# Example Moon-forming Synestia Cases Created via Giant Impact¶

The various post-giant-impact synestias used throughout this document as examples are the same three potential Moon-forming impact cases used in (Lock et al., 2018). All three cases are Earth-mass synestias created shortly after (within 48 hours of) their respective giant impact. The synestia cases are all thermally equilibrated and have not yet begun to cool.

M\(_t\) is the mass of the target body (body being impacted in the impact reference frame) and M\(_p\) is the mass of the *projectile* (the impactor in the impact reference frame). Both masses are described in terms of the present-day mass of Earth. The velocity v is the relative velocity with which the projectile impacts the target. The angle of the impact is described in terms of b, where b = sin\(\theta\) and \(\theta\) is the angle between the centers of the target and projectile at first contact, such that b = 0 is a direct impact (at 0\(^\circ\)) and b = 1 is a glancing impact (at 90\(^\circ\)). Q\(_s\) is the *specific impact energy* developed by (Leinhardt & Stewart, 2012); these three cases are high energy giant impacts. M\(_{bnd}\) is the mass of the material gravitationally bound to the system in terms of the present-day mass of Earth. M\(_{seed}\) is the mass of the lunar seed (in terms of the present-day mass of the Moon) created from the impact.

## Synestia Case 1¶

This case is based on a giant impact proposed by (Canup, 2012), and is example A used in (Lock et al., 2018). Near two half-Earth-mass bodies collide near head on at a relative velocity close to that of the escape velocity for the system (11 km/s). The impact parameters are as follows:

M\(_t\) = 0.572 M\(_{Earth}\)

M\(_p\) = 0.468 M\(_{Earth}\)

v = 12.33 km s\(^{-1}\)

b = 0.4

Q\(_s\) = 1.62 \(\times\) 10\(^7\) J kg\(^{-1}\)

M\(_{bnd}\) = 0.895 M\(_{Earth}\)

M\(_{seed}\) = 0.4 M\(_{Moon}\)

## Synestia Case 2¶

This case is based on a giant impact proposed by (Ćuk & Stewart, 2012), and is example B used in (Lock et al., 2018). A relatively small impactor quickly collides with a rapidly rotating protoplanet at a near head on angle. The impact parameters are as follows:

M\(_t\) = 0.99 M\(_{Earth}\)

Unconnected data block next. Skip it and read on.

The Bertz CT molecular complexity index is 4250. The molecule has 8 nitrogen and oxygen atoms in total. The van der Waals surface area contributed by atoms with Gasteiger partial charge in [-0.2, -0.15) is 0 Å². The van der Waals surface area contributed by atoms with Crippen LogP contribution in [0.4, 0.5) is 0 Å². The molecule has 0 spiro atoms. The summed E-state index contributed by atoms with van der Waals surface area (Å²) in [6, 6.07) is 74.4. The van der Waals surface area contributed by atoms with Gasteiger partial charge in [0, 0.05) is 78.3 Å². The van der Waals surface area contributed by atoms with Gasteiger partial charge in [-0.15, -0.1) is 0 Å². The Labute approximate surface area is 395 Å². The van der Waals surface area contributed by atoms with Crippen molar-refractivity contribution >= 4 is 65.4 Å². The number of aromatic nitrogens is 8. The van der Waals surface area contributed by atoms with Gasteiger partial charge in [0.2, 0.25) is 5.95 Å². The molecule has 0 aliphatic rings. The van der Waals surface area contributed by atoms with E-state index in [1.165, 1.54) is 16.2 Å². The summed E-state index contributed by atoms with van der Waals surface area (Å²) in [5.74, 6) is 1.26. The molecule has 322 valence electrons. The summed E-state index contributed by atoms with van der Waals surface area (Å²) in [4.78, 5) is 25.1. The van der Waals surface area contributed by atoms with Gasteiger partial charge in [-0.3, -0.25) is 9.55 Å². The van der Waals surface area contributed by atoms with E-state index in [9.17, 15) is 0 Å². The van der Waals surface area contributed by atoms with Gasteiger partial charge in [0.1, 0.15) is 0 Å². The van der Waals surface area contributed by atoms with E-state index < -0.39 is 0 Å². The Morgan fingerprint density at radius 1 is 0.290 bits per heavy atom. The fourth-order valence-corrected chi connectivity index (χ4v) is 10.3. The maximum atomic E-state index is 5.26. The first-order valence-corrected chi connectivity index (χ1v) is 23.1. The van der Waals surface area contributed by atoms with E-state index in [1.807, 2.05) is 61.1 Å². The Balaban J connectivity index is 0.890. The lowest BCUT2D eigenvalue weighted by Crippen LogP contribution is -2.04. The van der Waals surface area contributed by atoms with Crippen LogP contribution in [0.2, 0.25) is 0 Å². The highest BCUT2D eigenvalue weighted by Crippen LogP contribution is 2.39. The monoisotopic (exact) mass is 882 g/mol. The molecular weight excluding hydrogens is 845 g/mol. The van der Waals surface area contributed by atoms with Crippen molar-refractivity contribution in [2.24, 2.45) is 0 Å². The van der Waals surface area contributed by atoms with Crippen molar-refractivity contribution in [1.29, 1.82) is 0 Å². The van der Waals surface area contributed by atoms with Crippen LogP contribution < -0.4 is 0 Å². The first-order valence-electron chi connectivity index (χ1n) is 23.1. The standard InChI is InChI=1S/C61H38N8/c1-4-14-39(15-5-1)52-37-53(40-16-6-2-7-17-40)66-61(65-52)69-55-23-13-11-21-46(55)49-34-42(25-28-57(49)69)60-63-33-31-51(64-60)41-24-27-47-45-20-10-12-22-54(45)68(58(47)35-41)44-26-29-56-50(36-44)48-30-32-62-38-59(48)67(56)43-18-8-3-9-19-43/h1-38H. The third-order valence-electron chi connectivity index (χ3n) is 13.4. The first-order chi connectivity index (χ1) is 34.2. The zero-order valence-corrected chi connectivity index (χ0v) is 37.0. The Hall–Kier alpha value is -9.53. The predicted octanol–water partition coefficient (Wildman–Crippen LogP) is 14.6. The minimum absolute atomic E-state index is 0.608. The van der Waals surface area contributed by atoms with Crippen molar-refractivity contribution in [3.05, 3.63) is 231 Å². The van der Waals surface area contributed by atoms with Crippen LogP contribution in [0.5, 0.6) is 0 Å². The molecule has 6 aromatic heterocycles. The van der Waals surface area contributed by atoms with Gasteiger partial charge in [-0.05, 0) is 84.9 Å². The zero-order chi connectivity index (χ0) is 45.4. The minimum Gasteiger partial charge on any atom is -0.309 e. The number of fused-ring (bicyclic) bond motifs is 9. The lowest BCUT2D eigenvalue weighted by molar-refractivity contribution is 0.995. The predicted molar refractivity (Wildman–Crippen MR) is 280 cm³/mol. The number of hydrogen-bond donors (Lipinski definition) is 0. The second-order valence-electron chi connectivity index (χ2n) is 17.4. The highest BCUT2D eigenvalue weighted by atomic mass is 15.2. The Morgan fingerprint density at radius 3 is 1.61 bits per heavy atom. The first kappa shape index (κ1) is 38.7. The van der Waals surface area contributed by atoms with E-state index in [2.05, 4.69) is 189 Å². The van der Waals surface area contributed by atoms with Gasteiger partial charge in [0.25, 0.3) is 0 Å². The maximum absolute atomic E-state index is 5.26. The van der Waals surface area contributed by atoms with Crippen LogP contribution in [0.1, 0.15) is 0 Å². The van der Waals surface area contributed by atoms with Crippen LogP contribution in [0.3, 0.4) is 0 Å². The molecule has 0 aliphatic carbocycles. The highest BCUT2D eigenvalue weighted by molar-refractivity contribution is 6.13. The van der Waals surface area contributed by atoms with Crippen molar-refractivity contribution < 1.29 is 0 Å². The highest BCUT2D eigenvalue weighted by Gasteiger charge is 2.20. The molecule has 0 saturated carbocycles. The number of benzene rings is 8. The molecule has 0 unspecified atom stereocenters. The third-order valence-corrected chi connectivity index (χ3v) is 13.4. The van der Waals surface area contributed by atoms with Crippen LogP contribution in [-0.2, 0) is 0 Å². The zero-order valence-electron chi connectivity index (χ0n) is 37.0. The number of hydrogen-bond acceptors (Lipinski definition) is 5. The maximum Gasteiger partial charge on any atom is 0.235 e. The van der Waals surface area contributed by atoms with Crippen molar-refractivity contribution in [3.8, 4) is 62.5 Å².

M\(_p\) = 0.1 M\(_{Earth}\)

v = 15 km s\(^{-1}\)

b = 0.4

Q\(_s\) = 7.2 \(\times\) 10\(^6\) J kg\(^{-1}\)

M\(_{bnd}\) = 0.9929 M\(_{Earth}\)

M\(_{seed}\) = 0.5 M\(_{Moon}\)

## Synestia Case 3¶

This case is based on a giant impact proposed by (Quintana et al., 2016), and is example C used in (Lock et al., 2018). A medium-size impactor collides with a proto-Earth (with twice the mass of the impactor) at a less-than-head-on angle and velocity near escape velocity of the system (11 km/s). The impact parameters are as follows:

M\(_t\) = 0.75 M\(_{Earth}\)

M\(_p\) = 0.3 M\(_{Earth}\)

v = 11.3 km s\(^{-1}\)

b = 0.6

Q\(_s\) = 3.9 \(\times\) 10\(^6\) J kg\(^{-1}\)

M\(_{bnd}\) = 0.9977 M\(_{Earth}\)

M\(_{seed}\) = 0.8 M\(_{Moon}\)

## References¶

Canup, R. M. (2012). Forming a Moon with an Earth-like Composition via a Giant Impact. *Science (American Association for the Advancement of Science)*, 338 (6110), 1052-1055.

Ćuk, M., & Stewart, S. T. (2012). Making the Moon from a fast-spinning Earth: A giant impact followed by resonant despinning. *Science (American Association for the Advancement of Science)*, 338 (6110), 1047-1052.

Leinhardt, Z. M., & Stewart, S. T. (2012). Collisions between gravity-dominated bodies. I. Outcome regimes and scaling laws. *The Astrophysical Journal*, 745 (79), 1-27.

Lock, S. J., Stewart, S. T., Petaev, M. I., Leinhardt, Z. M., Mace, M. T., Jacobsen, S. B., & Ćuk, M. (2018). The origin of the Moon within a terrestrial synestia. *Journal of Geophysical Research: Planets (American Geophysical Union)*, 123 (4), 910-951.

Quintana, E. V., Barclay, T., Borucki, W. J., Rowe, J. F., & Chambers, J. E. (2016). The frequency of giant impacts on Earth-like worlds. *The Astrophysical Journal*, 821 (126), 1-13.